The Republicans’ Plan To Save Social Security

How do the Republicans plan to save Social Security and keep it solvent for the generations to come? If you think a possible Social Security fix may only impact those with a high income, you need to check this out. This is a plan that will affect EVERYONE!  

Changes Are Necessary

Whatever your political affiliation is, I’m sure you’ll agree that SOMETHING needs to be done about Social Security. We are now within 15 years of facing the real possibility of benefit cuts. Most projections suggest that benefits will have to be cut by around 25% if nothing is done. Most people CANNOT afford this! 

In 2018, the average monthly social security benefit was $1,413. If that was cut by 25%…the average benefit would go down to $1,088. That’s only $77 dollars above the poverty line.

Needless to say, something needs to be done before this cut happens. While the wheels of change are moving PAINFULLY slow, both parties have suggested multiple fixes in an effort to ensure these cuts DO NOT happen. 

Which Way Will it Go?

In all of these proposals that have been suggested there are two that continue to come up over and over as the individual political party’s favorite:

How do the Republicans plan to save Social Security and keep it solvent for the generations to come? If you think a possible Social Security fix may only impact those with a high income, you need to check this out. This is a plan that will affect EVERYONE!

The Democrats would like to increase the taxable earnings cap. This would be a tax increase on higher income individuals. (More detail on this shortly.)

The Republicans’ plan that is most popular is to increase the full retirement age. Their rationale for this is that the full retirement age hasn’t been adjusted since the 1983 amendments and the system needs to adjust for increasing life expectancies. 

When you look at the data, they have a valid point. In 1940, life expectancy for a 65 year old was 76.9 years for a man and 78.4 years for a woman. Since that time, life expectancy has risen by more than six years for 65-year-olds, to 83.1 years for men and 85.6 years for women. So, a promise to provide retired workers with a certain monthly benefit for the rest of their lives is significantly more expensive than the same commitment made to recipients in 1940.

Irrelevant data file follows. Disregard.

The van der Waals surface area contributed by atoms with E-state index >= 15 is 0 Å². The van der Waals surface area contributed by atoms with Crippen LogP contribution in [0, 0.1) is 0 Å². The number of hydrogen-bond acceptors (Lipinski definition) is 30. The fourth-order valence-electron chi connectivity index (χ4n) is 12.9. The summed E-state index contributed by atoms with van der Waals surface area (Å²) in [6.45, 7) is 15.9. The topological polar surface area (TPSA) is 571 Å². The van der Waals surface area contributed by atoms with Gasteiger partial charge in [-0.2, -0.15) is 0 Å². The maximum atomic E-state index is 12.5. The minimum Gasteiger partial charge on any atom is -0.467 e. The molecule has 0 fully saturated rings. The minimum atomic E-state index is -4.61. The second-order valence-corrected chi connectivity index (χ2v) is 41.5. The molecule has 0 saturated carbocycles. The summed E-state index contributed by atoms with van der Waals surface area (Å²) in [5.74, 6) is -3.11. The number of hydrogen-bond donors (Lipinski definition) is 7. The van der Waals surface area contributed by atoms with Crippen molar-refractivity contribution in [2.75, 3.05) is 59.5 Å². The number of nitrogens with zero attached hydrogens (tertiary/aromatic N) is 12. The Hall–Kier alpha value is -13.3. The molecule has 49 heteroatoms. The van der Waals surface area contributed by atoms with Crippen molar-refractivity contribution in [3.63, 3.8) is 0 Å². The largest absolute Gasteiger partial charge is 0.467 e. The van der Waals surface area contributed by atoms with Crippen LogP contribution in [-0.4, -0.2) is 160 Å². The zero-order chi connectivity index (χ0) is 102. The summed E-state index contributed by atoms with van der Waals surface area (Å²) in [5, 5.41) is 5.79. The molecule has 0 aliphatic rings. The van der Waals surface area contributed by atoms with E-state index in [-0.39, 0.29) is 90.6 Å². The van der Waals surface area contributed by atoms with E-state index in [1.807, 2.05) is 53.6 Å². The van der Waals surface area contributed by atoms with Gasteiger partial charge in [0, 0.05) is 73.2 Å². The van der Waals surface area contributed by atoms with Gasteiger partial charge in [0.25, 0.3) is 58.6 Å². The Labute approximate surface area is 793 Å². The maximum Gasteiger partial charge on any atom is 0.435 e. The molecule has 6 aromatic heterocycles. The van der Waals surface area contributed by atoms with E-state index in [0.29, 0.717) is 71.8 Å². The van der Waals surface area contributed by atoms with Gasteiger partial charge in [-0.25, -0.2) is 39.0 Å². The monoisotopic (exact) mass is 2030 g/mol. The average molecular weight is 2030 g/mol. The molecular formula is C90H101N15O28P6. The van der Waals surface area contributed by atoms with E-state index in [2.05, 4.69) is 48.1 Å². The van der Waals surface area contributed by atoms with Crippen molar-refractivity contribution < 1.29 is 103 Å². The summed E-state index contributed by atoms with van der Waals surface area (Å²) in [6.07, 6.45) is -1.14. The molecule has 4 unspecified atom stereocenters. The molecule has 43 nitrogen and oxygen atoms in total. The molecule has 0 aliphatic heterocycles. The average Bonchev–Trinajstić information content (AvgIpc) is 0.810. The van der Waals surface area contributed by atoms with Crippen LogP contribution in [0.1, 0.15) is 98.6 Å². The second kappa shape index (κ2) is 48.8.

Consequences of Change

Individuals are living longer and these payments are being paid for a lot longer. If you stop there, it makes lots of sense to raise the full retirement age as the Republicans are suggesting. However, as with everything, there would be a few unintended consequences.  

For example, if the full retirement age is increased, this means that the corresponding reduction for filing early would be much steeper as well.

Currently, if your full retirement age is 67, and you file at 62, you’ll receive 70% of your full retirement age benefit amount. If the FRA is raised to 70, and the reductions stay the same, an individual would only receive about 55% of their full retirement age benefit at 62. 

To put this into numbers, imagine that an individual’s full retirement age benefit is $1,413. If the FRA is 67, the penalty for filing at 62 would be $424 which would result in a benefit of $989. If the FRA was increased to 70, the penalty for filing at 62 would be $636, which would result in a benefit of $777. 

One of the big questions here is whether the filing behaviors would change. Currently, about 33 percent of all retirees simply file at the earliest age possible…age 62. If the increased penalties didn’t change this behavior, and individuals continued to file at the earliest age possible, we’d see more seniors with household incomes under the poverty line and possibly a further drain on other government programs to help meet their needs.  

How to Mediate the Issue

Some have suggested that the fix for this is to increase the minimum age of eligibility to around 65. If this happens, you could see a scenario where more individuals may begin to file for disability benefits—which are not reduced for filing age. This is because nearly half of all workers leave work earlier than they expected and 61% of those individuals cite health reasons.

This means that 30% of all workers are leaving work earlier than they want to for health reasons. If the only Social Security benefit that’s available in your early 60s is disability, I would expect those applications to skyrocket. IF the SSA saw a big uptick in the number of disability cases, it could easily dampen the effect of having increased the full retirement age.  

How Your Income Could Be Affected

Those opposed to the idea of increasing the full retirement age say that though raising the retirement age affects everyone  equally in a rough sense, as it affects  incomes  unequally. This is because those with a low income tend to depend on the income from Social Security MORE than those with a high income. 

(This is one of the reasons that the Democrats say they will not accept this as a standalone plan because the impact would be greatest on lower income individuals.)   

My opinion is that the full retirement age WILL BE increased as part of the overall solution to shore up the trust fund. How much it will increase is likely the only question that remains. I suspect that it will only be raised by a small amount and will take several years to get there.  So you can probably see by now that the fix isn’t as easy as it seems on the surface. But as new proposals are made, I’ll be sure to keep you informed.  

Stay Informed!

I want to thank you for taking the time to get informed. Being informed gives you choices – and can make a big difference in YOUR RETIREMENT! Please continue to stay informed! 

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Thanks for reading…have a great day. 

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